Literary Death Match 100: New York City Edition


1. The shinies: Host Ann Heatherington in her sparkly blazer & 2. Todd Zuniga, LDM founder, in his shiny blazer.

Dish! readers, in my freshman attempt to bring you some news from the literary scene last week, I told you that the Poetry Society of America packed the house at Cooper Union, and I didn’t say it for nothing because there was nary an empty seat in the place. But if I had any prescience, I would have reserved the phrase for Thursday night’s Literary Death Match at the Bowery Poetry Club in New York City. There, the house was so packed that an actual seat was a cute joke, filled so quickly that some people, including me, began perching on anything they could fit half an ass and many others remained standing in a back-room crowd (conveniently by the bar).

For all the bodies, the evening began calmly enough (our own Jesús Ángel García, who was spotted at LMD100: San Francisco earlier this month, has already explained the phenomenon more pithily than I could dream to). Event hosts Todd Zuniga, LDM founder, and Ann Heatherington welcomed, wearing the shiniest and sparkliest blazers ever, respectively (his: brocade, hers: black sequins). Round 1 pitted five-time Jeopardy champion and author Arthur Phillips against Electric Literature bestie Rick Moody. Philips showed off an uncanny internal timer, using the first five minutes of his slot to tell us about the new and never-published Shakespeare play discovered in a Philips family safe deposit box. He confessed that he has come to believe the work is a forgery, but legal hoo ha and that running timer prevented him from fully explaining. He concluded with a reading from the play, delivered in juicy rich iambic pentameter. Rick Moody followed with an excerpt from his Four Fingers of Death about stars in the night sky, so luxuriously written that most of the crowd was swooning by the end.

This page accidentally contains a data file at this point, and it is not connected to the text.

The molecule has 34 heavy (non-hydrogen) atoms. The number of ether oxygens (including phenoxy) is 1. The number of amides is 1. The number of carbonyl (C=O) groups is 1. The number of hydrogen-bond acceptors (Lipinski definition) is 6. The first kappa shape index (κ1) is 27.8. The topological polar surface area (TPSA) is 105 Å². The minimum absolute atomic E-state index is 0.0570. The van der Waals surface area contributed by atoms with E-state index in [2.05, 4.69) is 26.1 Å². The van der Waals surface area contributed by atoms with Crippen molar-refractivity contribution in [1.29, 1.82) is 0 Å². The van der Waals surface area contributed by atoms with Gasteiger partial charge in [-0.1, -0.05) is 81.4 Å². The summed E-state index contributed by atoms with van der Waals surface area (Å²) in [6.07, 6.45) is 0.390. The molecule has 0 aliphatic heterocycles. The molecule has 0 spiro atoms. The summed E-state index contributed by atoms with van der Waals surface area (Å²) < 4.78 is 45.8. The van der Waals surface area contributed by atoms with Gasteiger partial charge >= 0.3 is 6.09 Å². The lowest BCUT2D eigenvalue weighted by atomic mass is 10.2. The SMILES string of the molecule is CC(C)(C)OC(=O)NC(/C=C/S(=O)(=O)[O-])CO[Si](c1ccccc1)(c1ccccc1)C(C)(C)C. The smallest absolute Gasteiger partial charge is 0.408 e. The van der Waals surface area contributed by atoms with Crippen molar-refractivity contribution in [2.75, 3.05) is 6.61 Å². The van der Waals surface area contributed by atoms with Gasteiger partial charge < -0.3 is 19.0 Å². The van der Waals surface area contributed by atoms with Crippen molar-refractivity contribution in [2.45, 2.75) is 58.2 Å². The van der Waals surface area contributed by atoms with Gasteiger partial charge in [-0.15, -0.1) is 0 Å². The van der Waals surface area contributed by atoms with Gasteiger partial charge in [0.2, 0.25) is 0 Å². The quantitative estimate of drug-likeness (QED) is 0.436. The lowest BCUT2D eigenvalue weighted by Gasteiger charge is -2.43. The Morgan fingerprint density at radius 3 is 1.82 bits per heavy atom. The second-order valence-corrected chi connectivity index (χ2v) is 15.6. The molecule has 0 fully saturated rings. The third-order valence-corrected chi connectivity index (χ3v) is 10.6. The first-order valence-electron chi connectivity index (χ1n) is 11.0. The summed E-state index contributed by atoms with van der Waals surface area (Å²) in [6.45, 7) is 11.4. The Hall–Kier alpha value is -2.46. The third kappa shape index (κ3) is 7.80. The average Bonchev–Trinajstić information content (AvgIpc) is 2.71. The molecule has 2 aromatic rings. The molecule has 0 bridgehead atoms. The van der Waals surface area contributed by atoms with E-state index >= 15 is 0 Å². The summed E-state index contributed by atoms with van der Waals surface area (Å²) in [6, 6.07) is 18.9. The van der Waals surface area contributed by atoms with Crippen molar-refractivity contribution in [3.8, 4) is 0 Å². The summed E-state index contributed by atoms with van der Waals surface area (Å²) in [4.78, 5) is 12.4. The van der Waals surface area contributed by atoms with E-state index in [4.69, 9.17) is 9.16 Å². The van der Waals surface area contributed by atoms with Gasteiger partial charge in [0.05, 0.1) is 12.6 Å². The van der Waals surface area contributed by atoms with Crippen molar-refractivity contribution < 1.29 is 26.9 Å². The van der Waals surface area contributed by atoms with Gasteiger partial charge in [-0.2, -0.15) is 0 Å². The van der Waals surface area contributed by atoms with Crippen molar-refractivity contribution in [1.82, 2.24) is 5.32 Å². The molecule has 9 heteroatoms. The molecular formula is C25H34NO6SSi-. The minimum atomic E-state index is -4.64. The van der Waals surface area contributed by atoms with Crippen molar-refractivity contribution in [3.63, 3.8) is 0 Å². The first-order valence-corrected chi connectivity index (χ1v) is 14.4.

1. Arthur Philips, being pitted. 2. Rick Moody, being crowned winner.

Judges Liesl Schillinger (New York Times book critic), Kenny Mayne (ESPN correspondent), and Jena Friedman (comedian) — all damn funny — livened things up and gave the win to Rick Moody. Round 2 pitted supermodel-turned-author Paulina Poritzkova against novelist Amanda Filipacchi. Poritzkova showed off her multilingualism with a reading from her first-person book about a teenage model in France who, upon seeing a billboard of herself thinks, “I wanted to kiss myself, lick myself.” Then Filipacchi made it rowdy; she was almost drowned out by the laughter in the room as she read about Alan, the protagonist of her Love Creeps, sculpting a Play-Doh vagina in a college class about female self-love. It’s tough for someone as gorgeous as Paulina Poritzkova to lose, but the victory was easily Filipacchi’s. Kenny Mayne delivered the ruling: “vagina this, vagina that … the vagina’s gonna win every time.” Jena Friedman had called Poritzkova’s book a memoir but before the round 2 competitors left the stage, was corrected, “it’s a novel,” causing no one to stop imagining Paulina Poritzkova licking herself.

1. Paulina Poritzkova’s enviable cheekbones. 2. Amanda Filipacchi in the middle.

For the LDM championship title, the room split into teams as Rick Moody and Amanda Filipacchi squared off for a game of name-that-tune with songs that have literary references. Drinks went flying as people leapt over each other to hit the name-that-tune “buzzer” (the high-five hand of an LDM staffer). Arthur Philips took his vengeance on Moody by scoring a point for team Team Amanda, but ultimately Team Rick prevailed and Moody was crowned LDM king.

I could not continue on to the afterparty at Bowery Electric, but it was clear that the crowd by the bar had taken advantage of their location and the room was still abuzz from Poritzkova’s cheekbones and the many intonations of the female anatomy (Friedman said she preferred the pronunciation “ragina”). Did the hosts’ fabulous blazers end up elsewhere? Did Philips take the ‘death match’ thing too far and turn the night into a Bard tragedy? If you were there, let the truth set you free and keep the LDM magic alive in the comments.

– Kai Twanmoh is a lover of books and bookish things. She lives and works in New York City.

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